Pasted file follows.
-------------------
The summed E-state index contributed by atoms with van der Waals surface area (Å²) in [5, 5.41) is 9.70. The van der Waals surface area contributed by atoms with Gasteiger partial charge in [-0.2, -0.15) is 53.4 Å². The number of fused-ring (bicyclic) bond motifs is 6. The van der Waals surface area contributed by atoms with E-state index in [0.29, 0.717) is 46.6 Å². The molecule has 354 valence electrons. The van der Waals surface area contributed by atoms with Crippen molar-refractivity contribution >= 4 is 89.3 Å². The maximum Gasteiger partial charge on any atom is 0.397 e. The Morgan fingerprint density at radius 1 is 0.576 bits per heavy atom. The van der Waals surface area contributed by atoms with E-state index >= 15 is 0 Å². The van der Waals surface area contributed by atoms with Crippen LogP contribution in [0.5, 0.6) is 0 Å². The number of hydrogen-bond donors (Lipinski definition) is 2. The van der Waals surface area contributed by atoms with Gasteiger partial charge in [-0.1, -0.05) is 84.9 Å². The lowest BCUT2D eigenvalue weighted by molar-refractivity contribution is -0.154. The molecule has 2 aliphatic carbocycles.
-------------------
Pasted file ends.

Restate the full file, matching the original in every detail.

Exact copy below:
The summed E-state index contributed by atoms with van der Waals surface area (Å²) in [5, 5.41) is 9.70. The van der Waals surface area contributed by atoms with Gasteiger partial charge in [-0.2, -0.15) is 53.4 Å². The number of fused-ring (bicyclic) bond motifs is 6. The van der Waals surface area contributed by atoms with E-state index in [0.29, 0.717) is 46.6 Å². The molecule has 354 valence electrons. The van der Waals surface area contributed by atoms with Crippen molar-refractivity contribution >= 4 is 89.3 Å². The maximum Gasteiger partial charge on any atom is 0.397 e. The Morgan fingerprint density at radius 1 is 0.576 bits per heavy atom. The van der Waals surface area contributed by atoms with E-state index >= 15 is 0 Å². The van der Waals surface area contributed by atoms with Crippen LogP contribution in [0.5, 0.6) is 0 Å². The number of hydrogen-bond donors (Lipinski definition) is 2. The van der Waals surface area contributed by atoms with Gasteiger partial charge in [-0.1, -0.05) is 84.9 Å². The lowest BCUT2D eigenvalue weighted by molar-refractivity contribution is -0.154. The molecule has 2 aliphatic carbocycles.